WWR Article Summary (tl;dr) Oprah's advice: "When people say you're full of yourself, you say 'Yeah baby I'm so full my cup's running over!'"
"Women will save South Africa!" US talk show host and philanthropist Oprah Winfrey said Thursday at an event marking late president Nelson Mandela's centenary and a global anti-gender violence campaign.
"I want to say this to the women, for a long time I was afraid when people would say to me 'she's so full of herself,' -- until I recognized that unless you are full you don't have enough to give to anybody else," Winfrey told hundreds of people gathered for her speech in Soweto.
"When people say you're full of yourself, you say 'Yeah baby I'm so full my cup's running over!'"
Winfrey, herself an abuse survivor, was joined by Mandela's widow, Graca Machel, and Phumzile Mlambo-Ngcuka, the executive director of UN Women, at the Mandela Foundation event in Soweto, which is also marking the international campaign -- 16 Days of Activism Against Gender-based Violence.
Also speaking is Graca Machel's daughter, Josina Z Machel, a human rights activist who lost sight in one eye after being badly assaulted by her ex-partner.
Winfrey -- whom many Democrats in the US have urged to run for president because of her huge popularity as well as philanthropy -- was a personal friend of Mandela, who became South Africa's first democratic president after spending 27 years in prison in his fight against the racist apartheid system.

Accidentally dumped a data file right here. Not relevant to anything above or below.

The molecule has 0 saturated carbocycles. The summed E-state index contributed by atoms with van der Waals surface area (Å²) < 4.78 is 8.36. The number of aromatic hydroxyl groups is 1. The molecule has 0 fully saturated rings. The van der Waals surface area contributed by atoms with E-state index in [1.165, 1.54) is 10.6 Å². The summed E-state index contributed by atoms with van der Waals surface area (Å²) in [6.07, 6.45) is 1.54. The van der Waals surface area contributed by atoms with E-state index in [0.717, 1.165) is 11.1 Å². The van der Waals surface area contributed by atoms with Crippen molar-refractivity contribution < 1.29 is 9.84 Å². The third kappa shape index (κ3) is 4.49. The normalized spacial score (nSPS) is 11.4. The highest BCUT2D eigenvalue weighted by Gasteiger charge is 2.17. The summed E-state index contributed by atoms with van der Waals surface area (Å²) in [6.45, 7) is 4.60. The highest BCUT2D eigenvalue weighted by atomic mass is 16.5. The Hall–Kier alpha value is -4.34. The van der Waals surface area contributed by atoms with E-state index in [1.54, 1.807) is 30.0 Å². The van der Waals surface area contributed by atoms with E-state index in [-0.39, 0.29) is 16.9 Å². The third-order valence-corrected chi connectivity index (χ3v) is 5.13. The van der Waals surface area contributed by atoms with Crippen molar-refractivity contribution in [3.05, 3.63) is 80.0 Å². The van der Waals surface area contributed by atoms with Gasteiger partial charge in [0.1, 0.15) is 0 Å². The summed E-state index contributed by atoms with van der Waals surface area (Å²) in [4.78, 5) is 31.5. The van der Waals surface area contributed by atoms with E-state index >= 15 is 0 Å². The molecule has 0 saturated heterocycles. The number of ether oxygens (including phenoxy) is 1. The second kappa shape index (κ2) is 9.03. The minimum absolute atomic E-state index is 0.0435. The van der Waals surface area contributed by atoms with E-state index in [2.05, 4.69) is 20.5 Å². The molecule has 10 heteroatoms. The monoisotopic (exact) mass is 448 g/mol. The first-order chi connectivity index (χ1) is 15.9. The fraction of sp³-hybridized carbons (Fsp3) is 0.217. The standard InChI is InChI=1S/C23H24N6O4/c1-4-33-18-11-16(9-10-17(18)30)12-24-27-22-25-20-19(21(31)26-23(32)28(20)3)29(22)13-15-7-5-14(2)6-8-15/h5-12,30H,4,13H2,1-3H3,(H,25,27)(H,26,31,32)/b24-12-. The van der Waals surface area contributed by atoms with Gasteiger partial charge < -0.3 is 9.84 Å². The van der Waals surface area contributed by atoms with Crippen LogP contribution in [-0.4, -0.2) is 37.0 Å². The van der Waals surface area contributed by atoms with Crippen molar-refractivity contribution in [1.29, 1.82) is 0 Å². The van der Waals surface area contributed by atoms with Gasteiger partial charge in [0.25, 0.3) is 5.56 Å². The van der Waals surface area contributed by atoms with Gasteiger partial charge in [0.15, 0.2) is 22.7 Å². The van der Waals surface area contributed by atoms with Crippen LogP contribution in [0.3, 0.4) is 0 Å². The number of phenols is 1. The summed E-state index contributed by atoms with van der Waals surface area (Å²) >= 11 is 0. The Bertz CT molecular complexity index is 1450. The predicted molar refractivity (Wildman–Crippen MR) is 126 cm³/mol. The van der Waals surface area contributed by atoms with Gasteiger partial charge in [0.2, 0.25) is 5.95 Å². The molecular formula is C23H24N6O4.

Winfrey also has another connection to South Africa -- a girls school she established on the outskirts of Johannesburg.
She spoke movingly about the pupils at the school, some of whom have gone on to Oxford and other prestigious institutions of higher learning despite having come from impoverished or abusive backgrounds.
"One of the things I've learned about all the girls who come to my school -- they had such shame about their stories -- now we know and recognize there's a power in the story," the star said.
"The story can liberate you, no matter how devastating, no matter how sorrowful, no matter how challenging."
"Everything that's ever happened has happened to build your strength, and that strength equals power," she said to massive applause.
Violence against women is a huge problem in South Africa, where police recorded 40,035 rapes in the financial year 2017-18. Domestic violence is also rife, and many men in patriarchal South African society still consider women lesser.
But things are changing, especially in urban areas, where female students have led fierce feminist protests and where many in the local Twittersphere are familiar with the hashtag MeToo.
Outside the university where the event took place Thursday, two fashionably dressed young women -- among a predominantly female audience -- told dpa why they had come to hear Winfrey speak.
"I came to just hear how she speaks to an issue which really affects Africa greatly," fashion designer Kgalalelo Gaitate, 28, told dpa.
"It's good for us to have women like that to look up to, especially when we're still trying to find women's empowerment," added Mamahlape Matsoso, a 24-year-old student.
In her speech, Winfrey also spoke about her close relationship with Madiba, while Graca Machel recounted how she had invited Winfrey to speak at the centenary event so "father will feel that the celebrations are complete." Machel also said Winfrey, as an icon and advocate for women, was the perfect speaker.
"We are a wounded society, because it is true, we know all the atrocities that are being committed against children and women," Machel said of South Africa.
"But, as she said quite rightly, women will heal this nation ... and, I'm adding, women will heal this continent."